Hands-on DSR250 Report, Part Two
by Bill Pryor, October 2000
The Companion notes... This is the second half of Bill Pryor's extensive DSR250 review. It's really two separate reports which he wrote at different times, so it's more accurate to say that the first part is the original and the second part is a re-write. He covers different points in each report so they're both well worth reading.
Okay, my first impressions of the DSR250 after a few days of shooting... it's incredibly good for the money. Much better than I expected. The video has a smoother, more pleasing look than my old BVW300 (which, with lens, listed at $42,000 when I bought it some years back). In fact, the resolution is only 20 lines less than the old camera.
The DSR250 is well balanced and has the same nice, hi-res viewfinder as on the DSR300 and DSR500. It uses the same batteries too. We spent about $1,400 on 3 batteries and a charger, but that means we won't have to buy another set when we get out 500. One BPL40 battery lasts the 250 almost all day.
The shooting I've been doing is difficult for any video camera... lots of hand held shots inside the cab of a truck -- black floormats, black boots, black or gray walls, and bright sun out the window. So far, all the video I've transferred to Betacam, via S-out/in, looks great. We have a 5000 watt generator, but I've only used two lights, and I've been shooting well over f/4-5.6 mostly with the ND 1 filter on. With my old camera, I would have been wide open all the time and very little depth of field.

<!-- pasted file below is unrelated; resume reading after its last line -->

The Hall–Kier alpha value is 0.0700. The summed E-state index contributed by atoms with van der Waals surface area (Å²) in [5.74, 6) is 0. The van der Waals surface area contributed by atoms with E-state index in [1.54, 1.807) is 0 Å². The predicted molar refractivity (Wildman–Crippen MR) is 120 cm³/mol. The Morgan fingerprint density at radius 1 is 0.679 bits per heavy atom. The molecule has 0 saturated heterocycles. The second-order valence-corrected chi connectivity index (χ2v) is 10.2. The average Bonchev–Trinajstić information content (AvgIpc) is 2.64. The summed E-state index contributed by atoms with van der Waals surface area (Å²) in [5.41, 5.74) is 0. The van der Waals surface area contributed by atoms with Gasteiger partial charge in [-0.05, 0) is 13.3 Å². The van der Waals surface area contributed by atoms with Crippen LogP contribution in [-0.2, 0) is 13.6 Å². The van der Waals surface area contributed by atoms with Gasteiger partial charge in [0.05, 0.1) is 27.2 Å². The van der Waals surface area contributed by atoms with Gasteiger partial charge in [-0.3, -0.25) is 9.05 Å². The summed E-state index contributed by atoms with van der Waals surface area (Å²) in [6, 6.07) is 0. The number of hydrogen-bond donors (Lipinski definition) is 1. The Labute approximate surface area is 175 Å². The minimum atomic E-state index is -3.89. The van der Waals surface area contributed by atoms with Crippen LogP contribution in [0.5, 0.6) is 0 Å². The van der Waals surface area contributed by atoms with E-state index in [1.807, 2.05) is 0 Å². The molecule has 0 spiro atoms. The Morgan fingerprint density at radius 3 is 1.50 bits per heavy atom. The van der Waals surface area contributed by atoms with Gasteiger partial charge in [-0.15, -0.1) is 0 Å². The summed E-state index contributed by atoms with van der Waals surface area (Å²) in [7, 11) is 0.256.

The main reason I got the DSR250 over some other fine cameras is because of certain projects I've got going on right now that require a lot of hand held stuff. Also, I found that the flip out lcd screen allows me to get shots that might be almost impossible otherwise. For example, I propped the camera on the dash of the truck on a beanbag, shot back at the driver. I could open the flip out screen, fold it back so I could see it from the side of the camera and get critical focus, framing and exposure just perfectly. It takes some practice to use the lcd screen, but the zebras are easily visible, so that helps.
I would prefer the camera had a lens with f-stops and distances marked, but that's the price you pay for the optical stabilization, I guess. Anyway, you can read the f-stop in the viewfinder, along with both audio channels and whether you've got the steady shot on or off. Nice info to have.
You have to go into the menu to turn on or off the steady-shot, as well as the color bars... a little bit of a pain, but not worth complaining about.
A couple of nice features that come in handy: you can zoom in, say to a face, hit the auto iris button and let the camera find the aperture it wants, just like with a broadcast camera, then make manual adjustment to suit the reflectance of the subject. Well, you can also do the same thing with focus... zoom in and hit the auto focus button. It focuses quickly, release the button and you're back to manual. This is handier than the excessive turns the focus ring seems to want, compared to what I am used to, anyway.